Arthur Nikisch

Arthur Nikisch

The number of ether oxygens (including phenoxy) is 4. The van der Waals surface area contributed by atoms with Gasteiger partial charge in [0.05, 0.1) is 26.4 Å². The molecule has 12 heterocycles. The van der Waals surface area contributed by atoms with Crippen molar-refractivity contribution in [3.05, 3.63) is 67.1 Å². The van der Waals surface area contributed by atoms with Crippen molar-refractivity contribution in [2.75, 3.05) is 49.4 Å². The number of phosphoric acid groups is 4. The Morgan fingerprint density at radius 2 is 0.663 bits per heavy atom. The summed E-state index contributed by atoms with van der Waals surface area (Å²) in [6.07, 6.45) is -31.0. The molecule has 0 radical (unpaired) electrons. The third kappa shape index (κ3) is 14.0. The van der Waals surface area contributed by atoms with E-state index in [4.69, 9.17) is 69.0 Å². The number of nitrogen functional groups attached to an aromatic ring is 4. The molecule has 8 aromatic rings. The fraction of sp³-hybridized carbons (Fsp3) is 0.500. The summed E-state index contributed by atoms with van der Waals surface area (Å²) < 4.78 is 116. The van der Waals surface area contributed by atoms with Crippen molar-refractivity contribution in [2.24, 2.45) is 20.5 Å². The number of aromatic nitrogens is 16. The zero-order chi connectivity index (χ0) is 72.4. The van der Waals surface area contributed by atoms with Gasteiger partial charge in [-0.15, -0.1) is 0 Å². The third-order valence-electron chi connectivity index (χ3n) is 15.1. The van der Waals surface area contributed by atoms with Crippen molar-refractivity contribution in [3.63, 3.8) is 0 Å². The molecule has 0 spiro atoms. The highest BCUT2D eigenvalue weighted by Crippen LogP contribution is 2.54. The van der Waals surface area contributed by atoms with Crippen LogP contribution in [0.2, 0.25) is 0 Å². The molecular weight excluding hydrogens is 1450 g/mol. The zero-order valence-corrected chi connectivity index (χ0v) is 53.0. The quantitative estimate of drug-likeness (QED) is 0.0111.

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Anybody, and that means anybody, with any interest in classical music will have to hear this two-disc set. Why? Because it includes the first ever recording of a complete symphony: Arthur Nikisch leading the Berlin Philharmonic in a performance of Beethoven's Fifth preserved for posterity in 1913. It was then and remains now an astounding technical and musical achievement. In a small, windowless room, Nikisch crowded a drastically reduced orchestra around a metal horn and recorded the Fifth with two sides for each movement. That we can hear it at all is testimony to the engineers' skill. That it sounds so good is testimony to the players' talent. That it sounds so incredibly fresh and strong and cogent is testimony to the conductor's genius. There are some touches that seem faintly antique, the sustained fermata in the first statement of the main theme and the lingering ritardando in the recapitulation's oboe cadenza, but otherwise these are extraordinarily vigorous performances. They are also stunningly contiguous performances. Despite the anti-musical conditions, Nikisch holds the long line and maintains concentration from start to finish. Filled out with equally compelling performances of Beethoven's Egmont Overture, Mozart's Le nozze di Figaro Overture, Berlioz's Carnaval Overture, Weber's Oberon and Frieschütz Overture, and a Hungarian Rhapsody by Liszt, this two-disc set is mandatory listening. Symposium's 1991 digital transfers are faint, like a radio signal from a now-dead planet, but still palpably real.

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